August 10, 1841 — Soda Springs

Tuesday, 10th. The day was fine and pleasant; a soft and cheerful breeze and the sky bedimmed by smoke brought to mind the tranquil season of autumn. A distance of 10 miles took us to the Soda Fountain, where we stopped the remainder of the day. This is a noted place place in the mountains and is considered a great curiosity–within the circumference of 3 or 4 miles there are included no less than 100 springs, some bursting out on top of the ground, others along the banks of the river which are very low at this place, and some even in the bottom of the river.

The water is strongly impregnated with soda, and wherever it gushes out of the ground, a sediment is deposited, of a reddish color, which petrifies and forms around the springs large mounds of porous rock; some of which are no less than fifty feet high. Some of these fountains have become entirely dry, in consequence of the column of water which they contained becoming so high as to create sufficient power by its pressure to force the water to the surface in another place.

In several of the springs the water is lukewarm — but none were very cold. The ground was very dry at this time, and made a noise as we passed over it with horses, as though it was hollow underneath. Cedar grows here in abundance, and the scenery of the country is romantic. Father De Smet, with 2 or 3 Flathead Indians, started about dark in the evening to go to Fort Hall, which was 50 miles distant.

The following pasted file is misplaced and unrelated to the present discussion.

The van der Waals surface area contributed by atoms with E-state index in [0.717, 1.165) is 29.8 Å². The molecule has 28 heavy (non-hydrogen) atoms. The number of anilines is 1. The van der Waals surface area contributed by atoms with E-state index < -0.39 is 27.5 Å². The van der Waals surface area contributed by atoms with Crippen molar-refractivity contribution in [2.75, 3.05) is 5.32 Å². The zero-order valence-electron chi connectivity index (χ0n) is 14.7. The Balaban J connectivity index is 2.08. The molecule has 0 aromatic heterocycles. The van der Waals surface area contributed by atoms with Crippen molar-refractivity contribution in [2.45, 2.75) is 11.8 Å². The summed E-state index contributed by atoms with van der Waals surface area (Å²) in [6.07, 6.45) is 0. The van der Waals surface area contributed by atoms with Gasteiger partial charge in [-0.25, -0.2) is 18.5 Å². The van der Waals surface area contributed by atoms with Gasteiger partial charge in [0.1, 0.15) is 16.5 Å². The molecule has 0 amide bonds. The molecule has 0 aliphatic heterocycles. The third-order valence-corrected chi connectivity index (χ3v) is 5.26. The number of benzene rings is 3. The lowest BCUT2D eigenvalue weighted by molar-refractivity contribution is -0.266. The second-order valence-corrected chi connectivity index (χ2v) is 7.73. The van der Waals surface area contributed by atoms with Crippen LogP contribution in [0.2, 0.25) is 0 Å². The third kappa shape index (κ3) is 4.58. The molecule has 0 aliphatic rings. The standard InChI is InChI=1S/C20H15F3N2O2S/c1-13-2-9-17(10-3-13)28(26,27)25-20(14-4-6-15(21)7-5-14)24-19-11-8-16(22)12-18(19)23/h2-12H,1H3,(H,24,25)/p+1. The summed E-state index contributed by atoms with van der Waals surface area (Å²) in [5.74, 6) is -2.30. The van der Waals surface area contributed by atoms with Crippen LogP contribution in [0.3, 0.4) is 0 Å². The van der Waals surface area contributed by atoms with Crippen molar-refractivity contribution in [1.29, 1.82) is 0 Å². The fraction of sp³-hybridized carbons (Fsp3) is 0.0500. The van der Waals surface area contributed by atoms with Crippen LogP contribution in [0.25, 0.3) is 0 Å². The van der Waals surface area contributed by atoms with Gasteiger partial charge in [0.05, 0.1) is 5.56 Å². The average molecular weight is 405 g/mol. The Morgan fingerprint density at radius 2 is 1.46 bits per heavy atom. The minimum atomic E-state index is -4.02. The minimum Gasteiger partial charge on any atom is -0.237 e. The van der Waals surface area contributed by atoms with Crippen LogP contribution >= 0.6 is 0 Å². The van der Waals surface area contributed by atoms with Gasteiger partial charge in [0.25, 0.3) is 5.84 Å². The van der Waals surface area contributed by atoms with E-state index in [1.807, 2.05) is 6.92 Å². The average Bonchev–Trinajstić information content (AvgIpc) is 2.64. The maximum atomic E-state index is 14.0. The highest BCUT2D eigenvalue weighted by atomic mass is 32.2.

It sounds like Yellowstone National Park, or Bumpass Hell in Lassen Volcanic National Park.

Bumpass Hell, July 2020

The Soda Fountain, or Soda Springs, was a well-known landmark on the Oregon Trail, and many travelers got out their diaries and recorded their impressions. It’s difficult to find any photos from the 19th century though. Here is one, taken by W.H. Jackson in 1872, of extinct basins at Soda Springs.

Library of Congress

Today the landscape has changed greatly at Soda Springs, Idaho. Most of the naturally carbonated springs are gone, covered by a man-made reservoir. The main attraction is a geyser, the only “captive” geyser in the country, which was created in 1837 when a well drilling operation, which was attempting to build a natural hot springs swimming pool, inadvertently released a tepid geyser that shot 100 feet into the air. The geyser now has a timer on it and is released once an hour.

Mike Price, The geyser John Bidwell didn’t get to see

Let’s hope they all took baths here. I’ll bet they needed them.

Mike Price,

About nancyleek

Nancy is a retired librarian who lives in Chico, California. She is the author of John Bidwell: The Adventurous Life of a California Pioneer.
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